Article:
For stock investors, these are all bullish signals. “The market always takes a strong cue from the Fed,” says Jim Stack, editor and publisher of the InvesTech Research newsletter and president of Stack Financial Management, in Whitefish, Mont.
Indeed, the Fed may now be on hold at a time when the economy is showing strength—typically a bullish environment for stocks. The latest employment report, showing gains of 287,000 new non-farm jobs in June, eased fears of an economic slowdown. Measures of consumer confidence aren’t signaling an imminent slowdown either, says Stack. And leading economic indicators—which signal the direction of economic growth—continue to hit new highs.
From a technical perspective, the market also looks healthy. One bullish signal, for example, is the breadth of the rally, with many more stocks hitting new highs than new lows. “You can’t be in a bear market with participation that strong,” says Stack.
Historically, when the S&P 500 has reached a new high after a long pause, it has usually been a great buying opportunity, says Bank of America Merrill Lynch. Although it took more than 14 months for the S&P 500 to reach a new 52-week high without falling into a bear market, the fact that it finally made it signals that stocks should keep climbing. Merrill says that historically stocks have climbed 91% of the time in the 250 trading days after this type of signal, posting an average return of 15% in that span. That would put the S&P 500 at about 2,400 by this time next year, an increase of 11.5% from the July 12 close. “Investors hate to chase a rally,” Merrill says, but “new highs should not feared.”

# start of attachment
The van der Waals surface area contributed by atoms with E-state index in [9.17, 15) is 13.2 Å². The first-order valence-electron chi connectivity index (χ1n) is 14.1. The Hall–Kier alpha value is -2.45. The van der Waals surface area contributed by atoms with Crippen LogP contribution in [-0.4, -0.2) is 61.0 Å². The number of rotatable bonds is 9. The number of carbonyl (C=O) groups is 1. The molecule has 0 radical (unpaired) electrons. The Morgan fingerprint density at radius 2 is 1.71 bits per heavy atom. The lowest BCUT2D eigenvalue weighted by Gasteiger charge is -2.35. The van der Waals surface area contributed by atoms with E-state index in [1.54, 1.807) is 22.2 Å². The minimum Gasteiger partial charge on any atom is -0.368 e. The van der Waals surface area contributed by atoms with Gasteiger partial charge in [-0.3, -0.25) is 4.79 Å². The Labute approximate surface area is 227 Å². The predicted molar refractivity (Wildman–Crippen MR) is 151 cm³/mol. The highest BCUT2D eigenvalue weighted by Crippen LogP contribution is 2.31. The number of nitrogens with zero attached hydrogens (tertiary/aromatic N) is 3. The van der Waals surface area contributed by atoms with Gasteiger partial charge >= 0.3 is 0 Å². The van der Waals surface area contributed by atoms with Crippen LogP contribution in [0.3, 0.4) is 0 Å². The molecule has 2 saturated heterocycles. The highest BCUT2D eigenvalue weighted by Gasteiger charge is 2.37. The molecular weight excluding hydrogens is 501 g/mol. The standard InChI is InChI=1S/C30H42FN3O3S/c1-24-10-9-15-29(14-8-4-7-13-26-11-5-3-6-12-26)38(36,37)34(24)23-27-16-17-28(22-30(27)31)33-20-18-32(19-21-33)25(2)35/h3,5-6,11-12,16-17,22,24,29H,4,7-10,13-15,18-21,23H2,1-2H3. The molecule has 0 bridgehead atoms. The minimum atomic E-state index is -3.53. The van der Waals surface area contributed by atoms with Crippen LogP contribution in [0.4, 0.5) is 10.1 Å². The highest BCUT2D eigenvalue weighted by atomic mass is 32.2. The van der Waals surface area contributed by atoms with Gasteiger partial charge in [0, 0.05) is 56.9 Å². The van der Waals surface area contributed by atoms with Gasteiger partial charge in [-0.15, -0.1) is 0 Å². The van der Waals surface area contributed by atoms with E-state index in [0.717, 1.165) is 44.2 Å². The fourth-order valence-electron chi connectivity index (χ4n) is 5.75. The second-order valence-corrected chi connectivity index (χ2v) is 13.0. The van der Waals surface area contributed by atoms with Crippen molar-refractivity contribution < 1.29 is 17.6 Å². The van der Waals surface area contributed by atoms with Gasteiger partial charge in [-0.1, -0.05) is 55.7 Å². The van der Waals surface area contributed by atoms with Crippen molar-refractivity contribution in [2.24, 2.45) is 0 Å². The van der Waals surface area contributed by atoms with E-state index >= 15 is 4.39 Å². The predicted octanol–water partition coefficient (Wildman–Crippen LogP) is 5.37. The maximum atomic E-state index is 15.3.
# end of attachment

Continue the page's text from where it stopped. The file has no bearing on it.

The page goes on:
Unfortunately, things don’t look so rosy through a “fundamental” lens of stock valuations and corporate profits. The market’s price-earnings ratio has climbed to 16.6 times estimated earnings for the next 12 months, according to research firm Factset. By some measures, that puts stocks in pricey territory—well above the average P/E of 14.3 over the past 10 years, says Factset. “We have not resolved high valuations,” says Stack. “It’s hard to argue that this is a great profit opportunity,” he says.
Also worrisome is corporate profit growth, or lack thereof. Analysts estimate that S&P 500 earnings fell 5.6% in the second quarter from the same period in 2015, according to Factset. That would mark the fifth consecutive quarter of year-over-year earnings declines.
Some strategists see profits continuing to edge down. Jason Trennert, head of investment research firm Strategas Research Partners, forecasts earnings of $115.50 for the S&P 500 this year and $111.75 in 2017. The “central tendency in corporate profits is lower,” he says.